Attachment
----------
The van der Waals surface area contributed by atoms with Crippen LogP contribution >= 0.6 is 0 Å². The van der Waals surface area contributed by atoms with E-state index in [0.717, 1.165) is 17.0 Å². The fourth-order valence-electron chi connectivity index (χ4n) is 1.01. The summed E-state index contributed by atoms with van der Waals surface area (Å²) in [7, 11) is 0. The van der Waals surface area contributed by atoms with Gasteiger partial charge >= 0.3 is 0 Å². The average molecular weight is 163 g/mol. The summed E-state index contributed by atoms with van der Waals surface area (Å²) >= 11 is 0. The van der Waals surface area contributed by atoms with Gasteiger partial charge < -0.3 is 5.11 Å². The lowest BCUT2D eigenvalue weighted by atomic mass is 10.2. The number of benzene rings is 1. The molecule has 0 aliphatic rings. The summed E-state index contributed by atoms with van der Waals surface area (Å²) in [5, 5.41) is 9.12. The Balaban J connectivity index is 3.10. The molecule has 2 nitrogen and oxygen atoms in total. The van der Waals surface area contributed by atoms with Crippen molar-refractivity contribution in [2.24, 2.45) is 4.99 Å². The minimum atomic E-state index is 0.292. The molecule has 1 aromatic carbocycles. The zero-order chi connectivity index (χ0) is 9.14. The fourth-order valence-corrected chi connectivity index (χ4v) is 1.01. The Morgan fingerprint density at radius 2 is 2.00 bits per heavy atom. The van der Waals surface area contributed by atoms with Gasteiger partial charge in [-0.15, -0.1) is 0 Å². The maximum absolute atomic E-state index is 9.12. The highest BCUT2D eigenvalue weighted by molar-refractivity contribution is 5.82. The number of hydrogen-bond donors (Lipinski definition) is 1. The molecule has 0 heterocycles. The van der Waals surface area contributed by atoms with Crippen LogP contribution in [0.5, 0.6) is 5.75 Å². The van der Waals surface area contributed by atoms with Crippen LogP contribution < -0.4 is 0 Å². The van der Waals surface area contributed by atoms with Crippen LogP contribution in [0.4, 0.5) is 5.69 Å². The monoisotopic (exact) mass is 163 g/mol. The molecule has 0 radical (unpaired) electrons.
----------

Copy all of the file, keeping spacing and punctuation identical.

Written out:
The van der Waals surface area contributed by atoms with Crippen LogP contribution >= 0.6 is 0 Å². The van der Waals surface area contributed by atoms with E-state index in [0.717, 1.165) is 17.0 Å². The fourth-order valence-electron chi connectivity index (χ4n) is 1.01. The summed E-state index contributed by atoms with van der Waals surface area (Å²) in [7, 11) is 0. The van der Waals surface area contributed by atoms with Gasteiger partial charge >= 0.3 is 0 Å². The average molecular weight is 163 g/mol. The summed E-state index contributed by atoms with van der Waals surface area (Å²) >= 11 is 0. The van der Waals surface area contributed by atoms with Gasteiger partial charge < -0.3 is 5.11 Å². The lowest BCUT2D eigenvalue weighted by atomic mass is 10.2. The number of benzene rings is 1. The molecule has 0 aliphatic rings. The summed E-state index contributed by atoms with van der Waals surface area (Å²) in [5, 5.41) is 9.12. The Balaban J connectivity index is 3.10. The molecule has 2 nitrogen and oxygen atoms in total. The van der Waals surface area contributed by atoms with Crippen molar-refractivity contribution in [2.24, 2.45) is 4.99 Å². The minimum atomic E-state index is 0.292. The molecule has 1 aromatic carbocycles. The zero-order chi connectivity index (χ0) is 9.14. The fourth-order valence-corrected chi connectivity index (χ4v) is 1.01. The Morgan fingerprint density at radius 2 is 2.00 bits per heavy atom. The van der Waals surface area contributed by atoms with Gasteiger partial charge in [-0.15, -0.1) is 0 Å². The maximum absolute atomic E-state index is 9.12. The highest BCUT2D eigenvalue weighted by molar-refractivity contribution is 5.82. The number of hydrogen-bond donors (Lipinski definition) is 1. The molecule has 0 heterocycles. The van der Waals surface area contributed by atoms with Crippen LogP contribution in [0.5, 0.6) is 5.75 Å². The van der Waals surface area contributed by atoms with Crippen LogP contribution < -0.4 is 0 Å². The van der Waals surface area contributed by atoms with Crippen LogP contribution in [0.4, 0.5) is 5.69 Å². The monoisotopic (exact) mass is 163 g/mol. The molecule has 0 radical (unpaired) electrons.